Time Out says
You’ve seen him on the big screen in 'La grande bellezza' and 'Viva la libertà.' Now, the unparalleled Toni Servillo serves up Eduardo De Filippo in a tale of hatred, envy, hypocrisy and moral decay.In 'Le voci di dentro', De Filippo forges a setting suspended between reality and illusion, decisively unveiling the guilty consciences of his characters, and, by extension, those watching them. Protagonist Alberto Saporito dreams his friend was assassinated and believes his neighbors the culprits. This crime exposes the sinister mechanisms that underlie suspicion and accusation, offering a comprehensive insight into the workings of a “guilty conscience.” Poor Saporito is witness and tragic accomplice alike, unable to act and redeem himself.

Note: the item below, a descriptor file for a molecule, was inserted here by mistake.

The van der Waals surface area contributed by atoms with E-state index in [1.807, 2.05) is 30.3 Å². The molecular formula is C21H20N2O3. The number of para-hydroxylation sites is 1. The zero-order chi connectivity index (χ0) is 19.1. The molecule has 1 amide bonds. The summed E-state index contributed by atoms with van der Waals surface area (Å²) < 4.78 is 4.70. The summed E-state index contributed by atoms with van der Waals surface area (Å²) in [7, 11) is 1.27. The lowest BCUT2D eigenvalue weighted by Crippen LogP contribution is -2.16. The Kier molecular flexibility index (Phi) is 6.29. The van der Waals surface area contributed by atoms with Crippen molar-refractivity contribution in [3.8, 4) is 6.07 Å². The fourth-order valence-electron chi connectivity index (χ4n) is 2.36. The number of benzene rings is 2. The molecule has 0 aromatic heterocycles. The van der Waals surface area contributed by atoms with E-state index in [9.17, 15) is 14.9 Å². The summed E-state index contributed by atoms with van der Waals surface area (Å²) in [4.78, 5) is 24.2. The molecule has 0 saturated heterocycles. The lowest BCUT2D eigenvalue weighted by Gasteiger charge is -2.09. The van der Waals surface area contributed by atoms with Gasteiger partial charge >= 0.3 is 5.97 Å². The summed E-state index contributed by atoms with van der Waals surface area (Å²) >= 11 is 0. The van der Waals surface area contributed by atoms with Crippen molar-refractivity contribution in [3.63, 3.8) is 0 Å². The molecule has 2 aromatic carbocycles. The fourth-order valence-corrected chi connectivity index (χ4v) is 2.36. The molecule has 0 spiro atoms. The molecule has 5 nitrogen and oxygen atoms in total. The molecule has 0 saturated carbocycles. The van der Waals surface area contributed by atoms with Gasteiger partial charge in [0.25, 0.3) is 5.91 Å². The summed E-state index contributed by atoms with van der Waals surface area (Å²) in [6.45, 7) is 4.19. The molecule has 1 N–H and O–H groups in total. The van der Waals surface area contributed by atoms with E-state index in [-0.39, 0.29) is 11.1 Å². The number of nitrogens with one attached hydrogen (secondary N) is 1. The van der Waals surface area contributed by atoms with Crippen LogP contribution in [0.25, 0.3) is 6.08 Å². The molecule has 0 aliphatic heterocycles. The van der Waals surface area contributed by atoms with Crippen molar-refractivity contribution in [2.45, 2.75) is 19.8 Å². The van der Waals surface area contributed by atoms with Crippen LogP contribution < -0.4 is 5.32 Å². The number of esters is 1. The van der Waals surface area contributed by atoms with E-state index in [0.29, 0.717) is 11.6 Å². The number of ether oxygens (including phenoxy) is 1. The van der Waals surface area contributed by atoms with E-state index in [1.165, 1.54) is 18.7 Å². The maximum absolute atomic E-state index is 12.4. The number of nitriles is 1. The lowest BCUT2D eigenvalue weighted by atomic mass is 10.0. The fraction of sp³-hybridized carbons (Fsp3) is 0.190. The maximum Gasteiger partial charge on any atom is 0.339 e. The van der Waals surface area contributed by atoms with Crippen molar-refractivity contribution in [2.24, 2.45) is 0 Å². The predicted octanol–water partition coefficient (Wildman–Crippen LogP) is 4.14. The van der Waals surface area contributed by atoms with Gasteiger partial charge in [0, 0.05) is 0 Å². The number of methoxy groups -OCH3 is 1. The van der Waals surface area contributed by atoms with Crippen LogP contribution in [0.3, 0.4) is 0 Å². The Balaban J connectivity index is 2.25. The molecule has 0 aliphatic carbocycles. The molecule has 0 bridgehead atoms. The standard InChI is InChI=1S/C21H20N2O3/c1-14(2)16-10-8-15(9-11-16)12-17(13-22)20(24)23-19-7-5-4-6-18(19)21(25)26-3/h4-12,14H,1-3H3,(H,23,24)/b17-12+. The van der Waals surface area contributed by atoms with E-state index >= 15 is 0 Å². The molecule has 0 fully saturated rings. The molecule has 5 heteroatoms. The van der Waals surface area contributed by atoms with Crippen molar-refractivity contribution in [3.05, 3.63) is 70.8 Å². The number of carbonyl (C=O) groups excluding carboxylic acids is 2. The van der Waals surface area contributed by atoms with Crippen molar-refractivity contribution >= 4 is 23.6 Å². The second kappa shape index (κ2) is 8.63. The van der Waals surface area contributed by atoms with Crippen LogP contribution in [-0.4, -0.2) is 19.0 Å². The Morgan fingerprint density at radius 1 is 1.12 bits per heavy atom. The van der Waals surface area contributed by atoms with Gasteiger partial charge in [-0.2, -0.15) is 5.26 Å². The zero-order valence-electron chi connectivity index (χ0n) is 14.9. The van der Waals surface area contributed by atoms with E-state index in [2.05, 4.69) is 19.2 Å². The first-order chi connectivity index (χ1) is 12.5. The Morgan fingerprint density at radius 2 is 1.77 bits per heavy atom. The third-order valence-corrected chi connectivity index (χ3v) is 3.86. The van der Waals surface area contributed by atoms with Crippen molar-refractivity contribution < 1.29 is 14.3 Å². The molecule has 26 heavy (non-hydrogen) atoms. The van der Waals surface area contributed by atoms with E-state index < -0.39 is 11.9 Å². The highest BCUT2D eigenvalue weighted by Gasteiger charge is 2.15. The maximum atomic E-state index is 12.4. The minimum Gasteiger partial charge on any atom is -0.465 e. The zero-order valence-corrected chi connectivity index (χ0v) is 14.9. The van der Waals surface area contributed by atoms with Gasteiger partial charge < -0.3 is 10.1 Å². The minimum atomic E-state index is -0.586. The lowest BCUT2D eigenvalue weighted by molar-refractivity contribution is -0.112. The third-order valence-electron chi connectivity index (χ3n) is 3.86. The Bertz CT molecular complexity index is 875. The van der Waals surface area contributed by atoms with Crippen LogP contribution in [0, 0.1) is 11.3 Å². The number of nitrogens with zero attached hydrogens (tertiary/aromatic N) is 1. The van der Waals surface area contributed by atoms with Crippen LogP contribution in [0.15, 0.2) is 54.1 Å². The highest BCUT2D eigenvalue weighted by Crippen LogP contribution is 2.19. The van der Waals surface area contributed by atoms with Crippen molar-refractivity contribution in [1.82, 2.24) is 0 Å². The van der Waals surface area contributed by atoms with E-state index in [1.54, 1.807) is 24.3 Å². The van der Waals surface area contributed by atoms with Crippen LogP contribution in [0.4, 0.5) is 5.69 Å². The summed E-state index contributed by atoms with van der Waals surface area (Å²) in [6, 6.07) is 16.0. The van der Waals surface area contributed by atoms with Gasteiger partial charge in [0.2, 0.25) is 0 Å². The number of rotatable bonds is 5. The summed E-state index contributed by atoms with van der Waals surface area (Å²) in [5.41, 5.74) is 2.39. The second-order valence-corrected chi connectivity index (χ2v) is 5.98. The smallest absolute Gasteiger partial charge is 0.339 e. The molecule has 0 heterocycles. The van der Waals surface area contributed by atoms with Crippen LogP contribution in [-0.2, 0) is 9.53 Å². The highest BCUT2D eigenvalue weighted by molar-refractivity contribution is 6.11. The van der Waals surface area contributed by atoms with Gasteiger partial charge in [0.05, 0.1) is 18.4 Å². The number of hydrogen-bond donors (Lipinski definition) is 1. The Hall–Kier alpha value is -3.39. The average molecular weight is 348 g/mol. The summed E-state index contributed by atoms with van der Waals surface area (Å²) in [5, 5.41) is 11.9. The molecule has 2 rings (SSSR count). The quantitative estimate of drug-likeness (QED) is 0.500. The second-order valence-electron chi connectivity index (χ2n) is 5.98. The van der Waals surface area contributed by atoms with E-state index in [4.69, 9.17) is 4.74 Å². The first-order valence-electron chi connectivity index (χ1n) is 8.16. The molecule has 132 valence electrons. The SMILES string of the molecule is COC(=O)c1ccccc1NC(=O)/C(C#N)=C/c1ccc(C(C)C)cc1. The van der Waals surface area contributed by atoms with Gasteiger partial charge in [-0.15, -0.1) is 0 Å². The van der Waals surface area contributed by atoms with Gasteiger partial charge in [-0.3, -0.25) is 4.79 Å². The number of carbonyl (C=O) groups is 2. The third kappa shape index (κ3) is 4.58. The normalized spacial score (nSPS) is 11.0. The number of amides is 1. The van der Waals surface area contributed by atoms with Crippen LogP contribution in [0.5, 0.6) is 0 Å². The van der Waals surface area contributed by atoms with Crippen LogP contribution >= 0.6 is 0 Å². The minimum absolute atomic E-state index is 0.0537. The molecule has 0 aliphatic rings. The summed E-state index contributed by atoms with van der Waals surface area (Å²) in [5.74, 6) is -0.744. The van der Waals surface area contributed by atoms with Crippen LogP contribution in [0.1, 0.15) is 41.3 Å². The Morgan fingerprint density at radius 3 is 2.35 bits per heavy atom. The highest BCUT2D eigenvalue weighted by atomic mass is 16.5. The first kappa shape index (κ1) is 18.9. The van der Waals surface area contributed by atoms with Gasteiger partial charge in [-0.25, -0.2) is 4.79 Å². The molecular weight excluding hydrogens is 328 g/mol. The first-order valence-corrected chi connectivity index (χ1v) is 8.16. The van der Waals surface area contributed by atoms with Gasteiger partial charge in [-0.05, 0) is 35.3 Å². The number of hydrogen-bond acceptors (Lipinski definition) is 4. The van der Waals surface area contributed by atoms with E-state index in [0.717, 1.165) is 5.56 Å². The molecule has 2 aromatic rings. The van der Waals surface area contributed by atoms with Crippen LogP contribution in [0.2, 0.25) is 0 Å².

De Filippo wrote this piece at the end of World War II, painting a detailed portrait of the declining values the world over would see in the decades to follow. And even now, it seems that Saporito steps off the stage and sidles up to spectators to tell us that his tale affects us all, for we are all victims of another spiritual post-war era, one in which indifference prevails.